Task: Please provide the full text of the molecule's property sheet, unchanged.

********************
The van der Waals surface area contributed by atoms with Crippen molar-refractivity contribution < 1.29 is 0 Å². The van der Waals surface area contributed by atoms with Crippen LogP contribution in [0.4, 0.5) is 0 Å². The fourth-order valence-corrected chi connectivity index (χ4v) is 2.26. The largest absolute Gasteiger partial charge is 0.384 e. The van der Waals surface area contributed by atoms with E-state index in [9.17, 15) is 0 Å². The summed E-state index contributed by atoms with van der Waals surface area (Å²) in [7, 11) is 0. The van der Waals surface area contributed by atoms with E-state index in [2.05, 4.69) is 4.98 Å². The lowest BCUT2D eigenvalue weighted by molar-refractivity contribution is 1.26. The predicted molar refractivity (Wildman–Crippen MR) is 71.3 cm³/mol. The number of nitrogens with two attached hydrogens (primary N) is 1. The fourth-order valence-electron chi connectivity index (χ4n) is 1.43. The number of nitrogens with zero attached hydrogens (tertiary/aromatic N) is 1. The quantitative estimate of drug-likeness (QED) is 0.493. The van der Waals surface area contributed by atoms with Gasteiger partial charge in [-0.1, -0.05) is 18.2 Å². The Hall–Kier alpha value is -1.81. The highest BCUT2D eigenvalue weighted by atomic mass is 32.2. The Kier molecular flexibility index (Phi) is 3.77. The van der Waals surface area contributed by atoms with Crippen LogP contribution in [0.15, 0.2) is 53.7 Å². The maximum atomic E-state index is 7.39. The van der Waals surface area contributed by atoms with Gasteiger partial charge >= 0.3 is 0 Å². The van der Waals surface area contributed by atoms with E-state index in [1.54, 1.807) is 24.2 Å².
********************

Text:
The van der Waals surface area contributed by atoms with Crippen molar-refractivity contribution < 1.29 is 0 Å². The van der Waals surface area contributed by atoms with Crippen LogP contribution in [0.4, 0.5) is 0 Å². The fourth-order valence-corrected chi connectivity index (χ4v) is 2.26. The largest absolute Gasteiger partial charge is 0.384 e. The van der Waals surface area contributed by atoms with E-state index in [9.17, 15) is 0 Å². The summed E-state index contributed by atoms with van der Waals surface area (Å²) in [7, 11) is 0. The van der Waals surface area contributed by atoms with E-state index in [2.05, 4.69) is 4.98 Å². The lowest BCUT2D eigenvalue weighted by molar-refractivity contribution is 1.26. The predicted molar refractivity (Wildman–Crippen MR) is 71.3 cm³/mol. The number of nitrogens with two attached hydrogens (primary N) is 1. The fourth-order valence-electron chi connectivity index (χ4n) is 1.43. The number of nitrogens with zero attached hydrogens (tertiary/aromatic N) is 1. The quantitative estimate of drug-likeness (QED) is 0.493. The van der Waals surface area contributed by atoms with Gasteiger partial charge in [-0.1, -0.05) is 18.2 Å². The Hall–Kier alpha value is -1.81. The highest BCUT2D eigenvalue weighted by atomic mass is 32.2. The Kier molecular flexibility index (Phi) is 3.77. The van der Waals surface area contributed by atoms with Crippen LogP contribution in [0.15, 0.2) is 53.7 Å². The maximum atomic E-state index is 7.39. The van der Waals surface area contributed by atoms with Gasteiger partial charge >= 0.3 is 0 Å². The van der Waals surface area contributed by atoms with E-state index in [1.54, 1.807) is 24.2 Å².